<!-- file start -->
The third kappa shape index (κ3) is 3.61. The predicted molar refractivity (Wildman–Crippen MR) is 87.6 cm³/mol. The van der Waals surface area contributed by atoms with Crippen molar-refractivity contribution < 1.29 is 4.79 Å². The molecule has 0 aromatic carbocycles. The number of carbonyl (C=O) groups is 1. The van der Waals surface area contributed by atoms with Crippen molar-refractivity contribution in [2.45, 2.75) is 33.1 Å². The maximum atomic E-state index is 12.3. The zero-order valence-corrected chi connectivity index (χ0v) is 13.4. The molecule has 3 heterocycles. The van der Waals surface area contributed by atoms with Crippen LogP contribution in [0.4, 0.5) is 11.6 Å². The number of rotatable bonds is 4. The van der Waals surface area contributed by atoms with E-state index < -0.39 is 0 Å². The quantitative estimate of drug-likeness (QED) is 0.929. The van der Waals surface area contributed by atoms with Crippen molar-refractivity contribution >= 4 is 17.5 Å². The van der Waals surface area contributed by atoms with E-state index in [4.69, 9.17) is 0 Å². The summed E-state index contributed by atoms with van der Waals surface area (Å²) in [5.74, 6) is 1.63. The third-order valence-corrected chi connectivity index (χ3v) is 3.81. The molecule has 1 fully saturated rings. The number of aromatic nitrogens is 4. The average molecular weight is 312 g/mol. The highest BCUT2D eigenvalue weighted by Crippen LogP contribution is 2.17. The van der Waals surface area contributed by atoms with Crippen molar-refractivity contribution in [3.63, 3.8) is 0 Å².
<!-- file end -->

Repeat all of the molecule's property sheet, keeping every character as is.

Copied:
The third kappa shape index (κ3) is 3.61. The predicted molar refractivity (Wildman–Crippen MR) is 87.6 cm³/mol. The van der Waals surface area contributed by atoms with Crippen molar-refractivity contribution < 1.29 is 4.79 Å². The molecule has 0 aromatic carbocycles. The number of carbonyl (C=O) groups is 1. The van der Waals surface area contributed by atoms with Crippen molar-refractivity contribution in [2.45, 2.75) is 33.1 Å². The maximum atomic E-state index is 12.3. The zero-order valence-corrected chi connectivity index (χ0v) is 13.4. The molecule has 3 heterocycles. The van der Waals surface area contributed by atoms with Crippen LogP contribution in [0.4, 0.5) is 11.6 Å². The number of rotatable bonds is 4. The van der Waals surface area contributed by atoms with E-state index < -0.39 is 0 Å². The quantitative estimate of drug-likeness (QED) is 0.929. The van der Waals surface area contributed by atoms with Crippen molar-refractivity contribution >= 4 is 17.5 Å². The van der Waals surface area contributed by atoms with E-state index in [4.69, 9.17) is 0 Å². The summed E-state index contributed by atoms with van der Waals surface area (Å²) in [5.74, 6) is 1.63. The third-order valence-corrected chi connectivity index (χ3v) is 3.81. The molecule has 1 fully saturated rings. The number of aromatic nitrogens is 4. The average molecular weight is 312 g/mol. The highest BCUT2D eigenvalue weighted by Crippen LogP contribution is 2.17. The van der Waals surface area contributed by atoms with Crippen molar-refractivity contribution in [3.63, 3.8) is 0 Å².